An Ohio Controlling Board member is worried that a proposed Akron campus for Stark State College could poach students from the University of Akron.

The board deferred voting on the project this week because of the concerns.

State Sen. Tom Sawyer, D-Akron, who serves on the board, said more analysis is needed on how the schools will co-exist.

He wants to see a study on programming offered by Stark State and UA’s two-year College of Applied Science and Technology before the board approves funding for the satellite campus.

“The fact that the University of Akron has in the last several years lost several thousand students in enrollment is a matter of concern, and to bring in another institution into the immediate environment competing for students without making sure they don’t have competing programs struck me as an important question that needed to be answered,” Sawyer said.

The campus issue was pulled from the agenda Monday because the board didn’t want to make an “overly quick decision,” he said.

Board member Sen. Bill Coley, a Cincinnati-area Republican, said he has no problem with the campus after discussing it with state colleagues who represent the area and the fact that the funding already has been approved as part of the state capital budget.

The next board meeting is in October, giving city and college officials more time to answer the questions, Sawyer said.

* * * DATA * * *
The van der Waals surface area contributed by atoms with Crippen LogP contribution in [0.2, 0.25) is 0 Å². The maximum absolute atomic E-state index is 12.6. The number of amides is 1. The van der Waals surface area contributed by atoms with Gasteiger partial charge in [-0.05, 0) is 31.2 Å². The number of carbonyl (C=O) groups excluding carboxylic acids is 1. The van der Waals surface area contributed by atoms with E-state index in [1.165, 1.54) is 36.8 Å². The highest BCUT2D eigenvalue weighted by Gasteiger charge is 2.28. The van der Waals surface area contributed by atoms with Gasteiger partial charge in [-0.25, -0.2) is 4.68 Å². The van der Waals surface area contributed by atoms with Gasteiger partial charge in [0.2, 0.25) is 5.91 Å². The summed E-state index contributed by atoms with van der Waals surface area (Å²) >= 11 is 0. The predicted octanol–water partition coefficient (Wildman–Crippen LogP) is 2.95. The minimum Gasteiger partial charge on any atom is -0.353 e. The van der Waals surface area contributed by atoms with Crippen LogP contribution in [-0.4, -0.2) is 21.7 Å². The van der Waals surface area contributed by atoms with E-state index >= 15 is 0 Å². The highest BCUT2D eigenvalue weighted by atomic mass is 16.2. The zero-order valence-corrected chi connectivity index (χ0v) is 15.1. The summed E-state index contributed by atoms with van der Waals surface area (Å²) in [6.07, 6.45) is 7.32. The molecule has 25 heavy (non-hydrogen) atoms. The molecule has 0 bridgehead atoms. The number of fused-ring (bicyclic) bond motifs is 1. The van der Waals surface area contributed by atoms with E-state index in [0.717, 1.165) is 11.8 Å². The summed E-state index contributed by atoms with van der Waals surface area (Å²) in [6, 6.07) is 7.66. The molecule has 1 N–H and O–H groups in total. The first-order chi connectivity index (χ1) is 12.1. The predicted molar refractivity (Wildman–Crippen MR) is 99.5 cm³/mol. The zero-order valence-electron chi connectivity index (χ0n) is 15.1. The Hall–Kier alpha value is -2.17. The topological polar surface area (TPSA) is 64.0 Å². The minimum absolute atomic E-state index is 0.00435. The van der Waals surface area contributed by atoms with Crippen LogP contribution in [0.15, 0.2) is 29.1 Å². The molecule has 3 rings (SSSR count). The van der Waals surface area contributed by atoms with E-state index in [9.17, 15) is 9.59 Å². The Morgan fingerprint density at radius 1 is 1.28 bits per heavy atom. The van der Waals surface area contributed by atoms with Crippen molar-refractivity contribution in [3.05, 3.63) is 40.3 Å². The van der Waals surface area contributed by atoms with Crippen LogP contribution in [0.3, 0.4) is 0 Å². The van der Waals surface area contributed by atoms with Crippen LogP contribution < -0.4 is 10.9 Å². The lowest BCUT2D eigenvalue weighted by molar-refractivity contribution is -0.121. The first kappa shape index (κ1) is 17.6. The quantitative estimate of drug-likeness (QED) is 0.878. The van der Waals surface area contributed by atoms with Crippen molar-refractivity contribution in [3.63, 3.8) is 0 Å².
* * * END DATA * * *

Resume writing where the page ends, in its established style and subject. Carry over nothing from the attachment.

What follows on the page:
Stark State, which offers two-year associate degrees and certification programs, has a lease-to-purchase deal set with the city to buy nearly 11 acres along Perkins and Union streets for $949,380, but needs the approval of the Controlling Board.

The college, based in Jackson Township, plans to build a $12 million campus called Stark State College Akron on the property.

Stark State on Wednesday announced that it will open a temporary site in Akron in January at 755 White Pond Drive, now the home of Brown Mackie College.

Too close for comfort?

City and college officials were caught off guard when the controlling board decided not to vote, but said Wednesday that they believe the project will ultimately be approved by the state.

College spokeswoman Marisa Rohn said Stark State has studied the programming at the two institutions and there is little overlap.

“Our goal is to never duplicate,” she said. “I don’t think that’s an issue at all. We’ve done a lot of homework on that and we’ve shared that information.”

She noted that 86 percent of Stark State students are working while attending the school, and need flexible weekend and evening classes.

The college says its research shows that there is an overlap in associate degree offerings of about 20 percent with the university. But only 3.2 percent of students at the main UA campus intend to complete a certificate or an associate degree, Stark State said.

“The typical Stark State College student, on the other hand, is a 29-year-old female seeking a two-year degree or certificate opportunity,” Rohn said. “We are confident that our associate degree and certificate offerings are either a direct pathway to a high-?demand job, or a four-year degree.”

Fears disputed

Stark State and UA have been talking the last few months about improving collaboration and view the college as a way to feed students into the university, she added.